Shulman was a great believer in the ‘California dreaming’ that emerged post war, ignoring the at times ‘mean’ streets of Los Angeles instead focusing on the continual sunshine seen in all his work and luminous twilights. Embodying the prevalent optimism of an architecture seemingly morphing into lifestyle and above all architecture as a product to be sold through his images.,”Shulmans photographs go beyond the simple facts of the building fabric to propose a blueprint for living.”
Shulman portrayed something directly influential on the viewer. It was the idea of what it’s like to occupy a modern house. Shulman’s photographs are not innate objects of beauty in themselves or direct duplications of the stunning buildings; they are inviting, compelling images that allow the viewer to imagine themselves the scene. An architectural photograph is seen to evoke three possible desires: “I want that photograph,” “I want that building,” or “I want that life.” Shulman’s best work evokes all three. He shattered the common misconception that modernism was cold and calculated. An unfriendly aesthetic suited for clinical, industrial or commercial buildings. He personalised the buildings in an attempt to sell the architecture and Californian style to the viewers.
“The photographer cannot possibly learn a how-to procedure; but you must learn how to take advantage of the full gamut of experience available to you.”
The ambition in California and the west coast in general architecturally takes a very different form to that of the East coast. Take New York where the upward dominance of the skyscraper was the focus and identity of the city. The Californian aesthetic was horizontally driven, promoting the fact there was room for everyone to construct an individual marker throughout the landscape Shulman identified this motif and exploited it to his advantage through his work and California as a whole.
Shulmans legacy remains in california even though he travelled the world photographing many famous piece of architecture his heart was always in California. His own house which he commissioned Raphael Soriano to design in 1947. Unsurprisingly the design was modern steel construction which also included a purpose built photography studio for Shulman. Garrett Eckbo designed the surrounding landscape the entire site has remained unaltered since its completion in 1950. The house was inducted as a Historic cultural monument by the city of Los Angeles in 1987.
Figure 2 – Shulman House, Raphael Soriano, 1950
One of Shulman’s prominent features of his photography was the integration of people within his architectural photography. In the early years after photography was invented in 1839, the exposure time required to capture all the architectural details of, a complicated ornamental building on the photographic plate was very long. People were viewed as an unnecessary complication as they could not guarantee to stand still for the entire duration of the shot. This practical barring of people eventually developed into a widely accepted rule brought up by Wim de Wit ” if one wanted to be taken seriously as an architectural photographer, one should keep people outside the frame of the camera. “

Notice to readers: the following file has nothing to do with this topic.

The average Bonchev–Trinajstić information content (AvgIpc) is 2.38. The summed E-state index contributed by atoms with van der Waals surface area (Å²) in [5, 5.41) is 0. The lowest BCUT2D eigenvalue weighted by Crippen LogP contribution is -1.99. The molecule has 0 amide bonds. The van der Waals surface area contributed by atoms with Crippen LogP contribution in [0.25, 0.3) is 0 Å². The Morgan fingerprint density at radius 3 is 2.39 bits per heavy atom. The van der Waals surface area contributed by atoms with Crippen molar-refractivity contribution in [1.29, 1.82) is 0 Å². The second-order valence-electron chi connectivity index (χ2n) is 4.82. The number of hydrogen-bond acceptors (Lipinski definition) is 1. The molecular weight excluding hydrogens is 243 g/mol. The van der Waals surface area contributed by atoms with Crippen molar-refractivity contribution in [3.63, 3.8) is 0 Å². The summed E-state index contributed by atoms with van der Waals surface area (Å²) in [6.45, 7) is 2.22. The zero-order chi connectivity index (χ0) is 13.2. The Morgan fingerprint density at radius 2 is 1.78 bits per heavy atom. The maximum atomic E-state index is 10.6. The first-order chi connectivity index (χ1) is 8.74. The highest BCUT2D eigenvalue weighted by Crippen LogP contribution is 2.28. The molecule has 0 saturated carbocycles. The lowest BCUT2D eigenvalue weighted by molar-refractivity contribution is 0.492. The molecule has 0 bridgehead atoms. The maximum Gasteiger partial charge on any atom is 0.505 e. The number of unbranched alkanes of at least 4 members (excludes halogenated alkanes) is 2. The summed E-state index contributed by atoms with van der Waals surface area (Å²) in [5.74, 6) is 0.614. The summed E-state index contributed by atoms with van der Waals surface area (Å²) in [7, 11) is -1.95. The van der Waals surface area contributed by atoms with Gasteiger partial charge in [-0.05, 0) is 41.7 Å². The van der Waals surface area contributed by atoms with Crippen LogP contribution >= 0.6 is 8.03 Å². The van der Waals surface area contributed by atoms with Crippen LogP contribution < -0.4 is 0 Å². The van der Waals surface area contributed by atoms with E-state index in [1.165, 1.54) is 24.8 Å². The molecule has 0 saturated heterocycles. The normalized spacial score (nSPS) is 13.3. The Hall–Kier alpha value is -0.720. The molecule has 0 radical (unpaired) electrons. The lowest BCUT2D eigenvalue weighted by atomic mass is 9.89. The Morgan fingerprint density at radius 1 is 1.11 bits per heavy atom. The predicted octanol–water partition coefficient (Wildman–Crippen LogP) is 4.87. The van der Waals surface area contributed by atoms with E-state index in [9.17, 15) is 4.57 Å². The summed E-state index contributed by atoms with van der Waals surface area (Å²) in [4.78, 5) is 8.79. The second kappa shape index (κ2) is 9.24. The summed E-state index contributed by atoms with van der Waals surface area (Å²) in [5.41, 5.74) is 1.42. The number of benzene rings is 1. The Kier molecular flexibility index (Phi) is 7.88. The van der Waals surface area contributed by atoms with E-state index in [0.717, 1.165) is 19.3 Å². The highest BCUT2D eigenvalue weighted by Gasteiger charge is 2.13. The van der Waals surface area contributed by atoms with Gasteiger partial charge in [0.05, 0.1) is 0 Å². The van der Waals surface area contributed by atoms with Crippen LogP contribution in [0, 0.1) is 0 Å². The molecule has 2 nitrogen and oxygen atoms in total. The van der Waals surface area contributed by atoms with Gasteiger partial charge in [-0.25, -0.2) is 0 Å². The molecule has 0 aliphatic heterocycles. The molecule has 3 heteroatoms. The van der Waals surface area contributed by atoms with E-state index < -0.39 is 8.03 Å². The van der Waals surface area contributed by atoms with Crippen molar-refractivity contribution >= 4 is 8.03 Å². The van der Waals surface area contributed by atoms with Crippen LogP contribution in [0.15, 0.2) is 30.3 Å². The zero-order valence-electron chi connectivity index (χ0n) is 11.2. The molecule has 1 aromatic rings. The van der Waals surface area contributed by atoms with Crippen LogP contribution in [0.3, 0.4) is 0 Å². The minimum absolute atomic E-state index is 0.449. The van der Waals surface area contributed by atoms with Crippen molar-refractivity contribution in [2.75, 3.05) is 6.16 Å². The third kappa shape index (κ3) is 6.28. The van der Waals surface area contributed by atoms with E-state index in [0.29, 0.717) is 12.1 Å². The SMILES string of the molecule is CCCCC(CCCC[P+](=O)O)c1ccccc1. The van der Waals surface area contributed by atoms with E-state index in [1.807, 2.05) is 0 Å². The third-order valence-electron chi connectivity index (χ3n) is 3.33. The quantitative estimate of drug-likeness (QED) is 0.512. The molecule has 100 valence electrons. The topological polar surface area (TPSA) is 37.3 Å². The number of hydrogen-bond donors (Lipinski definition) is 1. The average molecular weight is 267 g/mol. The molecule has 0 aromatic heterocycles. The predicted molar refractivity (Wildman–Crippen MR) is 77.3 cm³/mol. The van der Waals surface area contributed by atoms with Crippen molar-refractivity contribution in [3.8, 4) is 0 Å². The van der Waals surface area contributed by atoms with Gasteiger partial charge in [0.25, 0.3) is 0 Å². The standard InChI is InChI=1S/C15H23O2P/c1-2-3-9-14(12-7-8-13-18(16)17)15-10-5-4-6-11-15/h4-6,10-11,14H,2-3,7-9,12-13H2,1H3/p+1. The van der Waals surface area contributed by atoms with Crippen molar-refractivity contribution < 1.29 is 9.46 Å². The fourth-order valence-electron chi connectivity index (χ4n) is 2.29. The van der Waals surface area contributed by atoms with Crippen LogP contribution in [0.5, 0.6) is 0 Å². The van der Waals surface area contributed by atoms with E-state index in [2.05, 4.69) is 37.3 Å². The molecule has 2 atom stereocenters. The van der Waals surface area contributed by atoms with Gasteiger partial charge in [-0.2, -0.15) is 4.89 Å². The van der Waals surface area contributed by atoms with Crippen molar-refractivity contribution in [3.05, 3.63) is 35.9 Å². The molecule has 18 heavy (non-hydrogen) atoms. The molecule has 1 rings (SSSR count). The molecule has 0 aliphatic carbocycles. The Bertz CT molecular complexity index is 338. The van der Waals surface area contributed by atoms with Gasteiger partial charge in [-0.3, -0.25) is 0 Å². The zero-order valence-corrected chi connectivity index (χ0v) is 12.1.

“This attitude towards architectural photography was largely unchanged in the 1930s or ’40s when Shulman took up the camera. Modernist architects at that time considered space, massing, texture and color to be the primary tangible determinants for how a building functioned.”
Photographers were under pressure to promote these aspects rather than how people interacted with the building design. Shulman’s approach therefore was unorthodox at the time, he ignored the stereotypical modernist principle of vacant images. He was not interested in wall details or moody empty rooms. Instead, he wanted to show the viewer of his photographs that modern Californian architecture, in spite of its lack of traditional ornament, was livable and an interesting exciting lifestyle choice.
“Julius Shulman is blessed with the gift of perception – the eye that sees! – and with it he has become our visual historian. For over 50 years he has shown us how experience can interact with ideas through images. He is what the Greeks had in mind when they said, ‘the soul is like the eye, it never thinks without an image.”
The mood of the Kaufmann house seen in figure 1 located in Palm Springs California was captured through a long process of time exposures and careful darkroom manipulation. However one of its stand out features is the occupation in this photo of a lady lounging at the pool. Even at the time this divided architects and photographers alike over whether it was diluting the effect of the building with this distraction or ultimately enhancing the reception of the building.
Shulman in an interview stated “I used her to cover the light in the pool, because the photograph was shot on bulb,”, this refers to the camera setting in which the shutter can stay open for a long period of time, unbelievably forty five minutes of an exposure. Its these types of intricate use of people and alternative techniques that add to the photographic art that Shulman is seen to pioneer.
Figure 3 – Kaufmann House, Palm Springs, 1947, Richard Neutra, Architect